Deep Soap: Sad News – Disney Axes SoapNet

Are more soaps like 'Young and the Restless' in danger?  (CBS)

Are more soaps like 'Young and the Restless' in danger? (CBS)

This one is a stunner.  Disney is deep-sixing soap cable channel SoapNet in 2012.  It will be replaced with Disney Junior, a channel devoted to programing for pre-school aged children.  The ramifications for daytime television are huge.  Not only does this remove Disney’s incentive to keep all three of ABC’s soaps on the air to provide programming for the network,it removes a revenue stream for the Sony-produced ‘Days of Our Lives‘ and ‘The Young & The Restless‘ which also air on the network.  That hurts their bottom lines. It is unlikely that other cable channels will pick up the shows.  Actors and writers for all five soaps will no longer receive residuals for the SoapNet airings, slightly lowering their salaries.

Another person who is negatively impacted by the demise of SoapNET is ABC Daytime president Brian Frons who also been running SoapNet since 2007.  He loses one of his key responsibilities. According to Daytime Confidential’s Jamey Giddens, Frons has released a statement. “SOAPnet’s transition to Disney Junior will not alter ABC Daytime’s commitment to all three of our daytime soap operas, ‘General Hospital‘, ‘One Life to Live‘ and ‘All My Children‘.”  I hope that is still true six months from now.

According to ABC’s official statement, “SOAPnet was created in 2000 to give daytime viewers the ability to watch time-shifted soaps, before multiplatform viewing and DVRs were part of our vocabulary. But today, as technology and our businesses evolve, it makes more sense to align this distribution with a preschool channel that builds on the core strengths of our company.”   In other words, now that viewers can watch soaps on-line, there is less need for SOAPNet.  Given the failure of SOAPNet’s original programming to attract an audience, the daytime soap repeats are the channel’s main asset.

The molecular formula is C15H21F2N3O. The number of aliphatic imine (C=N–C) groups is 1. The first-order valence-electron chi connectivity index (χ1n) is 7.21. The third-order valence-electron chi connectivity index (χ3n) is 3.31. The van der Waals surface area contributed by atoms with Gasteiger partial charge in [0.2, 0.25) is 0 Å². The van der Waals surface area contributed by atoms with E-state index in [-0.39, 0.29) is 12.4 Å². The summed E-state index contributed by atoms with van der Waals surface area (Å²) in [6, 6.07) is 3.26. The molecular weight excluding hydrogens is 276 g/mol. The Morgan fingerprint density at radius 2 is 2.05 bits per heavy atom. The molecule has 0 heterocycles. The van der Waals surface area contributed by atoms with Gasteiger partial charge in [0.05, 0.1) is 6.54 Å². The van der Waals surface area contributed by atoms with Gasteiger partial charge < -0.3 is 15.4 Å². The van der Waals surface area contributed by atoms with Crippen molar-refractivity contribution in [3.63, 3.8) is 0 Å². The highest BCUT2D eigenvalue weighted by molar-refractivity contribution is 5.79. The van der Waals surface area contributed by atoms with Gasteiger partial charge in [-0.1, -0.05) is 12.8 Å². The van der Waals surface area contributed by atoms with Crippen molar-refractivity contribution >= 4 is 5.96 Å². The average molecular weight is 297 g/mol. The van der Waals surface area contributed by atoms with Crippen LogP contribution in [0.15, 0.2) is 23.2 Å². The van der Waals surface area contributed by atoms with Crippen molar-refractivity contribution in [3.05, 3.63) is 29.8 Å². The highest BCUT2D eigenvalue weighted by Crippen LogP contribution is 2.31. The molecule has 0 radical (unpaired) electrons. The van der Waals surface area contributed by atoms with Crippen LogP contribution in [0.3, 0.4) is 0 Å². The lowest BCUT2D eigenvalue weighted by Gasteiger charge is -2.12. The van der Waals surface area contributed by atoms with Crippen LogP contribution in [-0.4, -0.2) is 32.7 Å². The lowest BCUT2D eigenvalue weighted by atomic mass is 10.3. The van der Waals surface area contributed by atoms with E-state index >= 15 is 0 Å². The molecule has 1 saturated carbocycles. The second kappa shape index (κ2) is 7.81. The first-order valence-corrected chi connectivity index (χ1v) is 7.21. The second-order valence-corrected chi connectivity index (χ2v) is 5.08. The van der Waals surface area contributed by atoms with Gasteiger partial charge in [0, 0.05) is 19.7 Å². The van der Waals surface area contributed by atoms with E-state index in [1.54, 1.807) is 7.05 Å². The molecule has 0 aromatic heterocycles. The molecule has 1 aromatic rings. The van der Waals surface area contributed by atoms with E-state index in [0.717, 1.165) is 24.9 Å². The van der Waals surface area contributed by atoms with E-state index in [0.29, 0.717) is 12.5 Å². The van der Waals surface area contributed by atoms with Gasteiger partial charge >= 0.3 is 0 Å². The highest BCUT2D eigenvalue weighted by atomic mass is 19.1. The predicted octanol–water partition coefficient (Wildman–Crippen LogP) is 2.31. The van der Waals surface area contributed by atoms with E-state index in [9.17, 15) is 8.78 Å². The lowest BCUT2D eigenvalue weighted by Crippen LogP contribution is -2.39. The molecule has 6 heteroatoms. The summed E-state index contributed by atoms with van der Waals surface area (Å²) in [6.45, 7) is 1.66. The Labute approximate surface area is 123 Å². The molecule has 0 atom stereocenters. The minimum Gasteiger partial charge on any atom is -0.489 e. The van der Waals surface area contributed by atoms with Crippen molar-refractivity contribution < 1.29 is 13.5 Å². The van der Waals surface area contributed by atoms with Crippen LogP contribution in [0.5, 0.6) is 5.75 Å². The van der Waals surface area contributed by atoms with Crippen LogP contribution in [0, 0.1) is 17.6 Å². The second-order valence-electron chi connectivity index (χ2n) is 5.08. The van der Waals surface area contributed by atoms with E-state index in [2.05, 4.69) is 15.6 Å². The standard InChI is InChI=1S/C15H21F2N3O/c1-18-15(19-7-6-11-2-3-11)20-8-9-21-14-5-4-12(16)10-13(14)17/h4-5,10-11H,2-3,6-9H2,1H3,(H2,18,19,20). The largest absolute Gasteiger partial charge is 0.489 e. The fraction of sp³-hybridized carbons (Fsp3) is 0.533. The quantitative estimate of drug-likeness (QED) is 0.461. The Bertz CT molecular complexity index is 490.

When SoapNET began, it sought to offer more than just soap repeats, but offer original programming about soap operas like the talk show Soap Talk and in depth biographies of soap actors.  Given the dearth of coverage that mainstream entertainment television shows give to daytime, SoapNET had the potential to fill a unique niche in television and become a true community for daytime fans.  Unfortunately, the shows were not well produced and shied away from the journalistic coverage of daytime that can be found on-line.  When Frons took over the channel, he attempted to broaden SoapNET’s appeal beyond daytime fans, adding female-centered reality shows, questionably soapy reruns like ‘Gilmore Girls‘, and the Canadian drama ‘Being Erica‘ to the line-up. It did not work.  While I hated the change, it had become standard operating procedure for cable channels.

So is this the death knell for the daytime drama?  Or is it more like the end of Fox Reality Channel, a cable channel that focused on a thriving genre that simply did not have enough distinctive programming? Only time will tell.   I will miss SoapNET in part because its very existence validated daytime as a legitimate television genre like Science Fiction and cartoons.  For anyone with internet access, it is now probably more convenient to watch soaps on-line.  But there was something nice about kicking back and watching a five hour block of the day’s soaps, complete with incessant Being Erica promos.  Soap fans have one more year to enjoy their channel.

The opinions expressed are solely those of the author and do not necessarily reflect the views of Comcast.

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